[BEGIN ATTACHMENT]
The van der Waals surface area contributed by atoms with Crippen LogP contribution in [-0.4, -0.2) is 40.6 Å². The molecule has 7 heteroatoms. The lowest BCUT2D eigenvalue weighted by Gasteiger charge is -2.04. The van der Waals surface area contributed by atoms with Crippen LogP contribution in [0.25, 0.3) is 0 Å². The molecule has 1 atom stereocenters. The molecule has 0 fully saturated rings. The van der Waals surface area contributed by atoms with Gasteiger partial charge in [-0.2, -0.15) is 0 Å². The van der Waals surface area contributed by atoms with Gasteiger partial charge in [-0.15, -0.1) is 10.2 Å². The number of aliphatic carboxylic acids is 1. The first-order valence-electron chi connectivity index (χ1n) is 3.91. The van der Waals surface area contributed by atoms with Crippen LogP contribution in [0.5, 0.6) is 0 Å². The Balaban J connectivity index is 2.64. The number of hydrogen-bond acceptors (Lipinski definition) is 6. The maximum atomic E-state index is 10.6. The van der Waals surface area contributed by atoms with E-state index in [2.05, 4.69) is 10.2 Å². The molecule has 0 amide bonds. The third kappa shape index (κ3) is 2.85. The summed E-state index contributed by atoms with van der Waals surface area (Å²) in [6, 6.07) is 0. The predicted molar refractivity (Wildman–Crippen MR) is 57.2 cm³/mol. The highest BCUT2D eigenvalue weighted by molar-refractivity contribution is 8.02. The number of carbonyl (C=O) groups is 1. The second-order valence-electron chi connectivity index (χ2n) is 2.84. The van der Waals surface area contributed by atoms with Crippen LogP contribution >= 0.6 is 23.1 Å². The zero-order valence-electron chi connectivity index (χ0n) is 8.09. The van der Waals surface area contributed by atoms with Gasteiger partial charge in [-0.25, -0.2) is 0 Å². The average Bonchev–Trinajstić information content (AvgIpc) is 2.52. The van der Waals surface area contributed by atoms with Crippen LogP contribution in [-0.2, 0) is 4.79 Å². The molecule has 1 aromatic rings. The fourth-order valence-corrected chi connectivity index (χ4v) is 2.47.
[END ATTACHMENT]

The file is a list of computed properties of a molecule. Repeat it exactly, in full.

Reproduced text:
The van der Waals surface area contributed by atoms with Crippen LogP contribution in [-0.4, -0.2) is 40.6 Å². The molecule has 7 heteroatoms. The lowest BCUT2D eigenvalue weighted by Gasteiger charge is -2.04. The van der Waals surface area contributed by atoms with Crippen LogP contribution in [0.25, 0.3) is 0 Å². The molecule has 1 atom stereocenters. The molecule has 0 fully saturated rings. The van der Waals surface area contributed by atoms with Gasteiger partial charge in [-0.2, -0.15) is 0 Å². The van der Waals surface area contributed by atoms with Gasteiger partial charge in [-0.15, -0.1) is 10.2 Å². The number of aliphatic carboxylic acids is 1. The first-order valence-electron chi connectivity index (χ1n) is 3.91. The van der Waals surface area contributed by atoms with Crippen LogP contribution in [0.5, 0.6) is 0 Å². The Balaban J connectivity index is 2.64. The number of hydrogen-bond acceptors (Lipinski definition) is 6. The maximum atomic E-state index is 10.6. The van der Waals surface area contributed by atoms with E-state index in [2.05, 4.69) is 10.2 Å². The molecule has 0 amide bonds. The third kappa shape index (κ3) is 2.85. The summed E-state index contributed by atoms with van der Waals surface area (Å²) in [6, 6.07) is 0. The predicted molar refractivity (Wildman–Crippen MR) is 57.2 cm³/mol. The highest BCUT2D eigenvalue weighted by molar-refractivity contribution is 8.02. The number of carbonyl (C=O) groups is 1. The second-order valence-electron chi connectivity index (χ2n) is 2.84. The van der Waals surface area contributed by atoms with Crippen LogP contribution >= 0.6 is 23.1 Å². The zero-order valence-electron chi connectivity index (χ0n) is 8.09. The van der Waals surface area contributed by atoms with Gasteiger partial charge in [-0.25, -0.2) is 0 Å². The average Bonchev–Trinajstić information content (AvgIpc) is 2.52. The van der Waals surface area contributed by atoms with Crippen LogP contribution in [-0.2, 0) is 4.79 Å². The molecule has 1 aromatic rings. The fourth-order valence-corrected chi connectivity index (χ4v) is 2.47.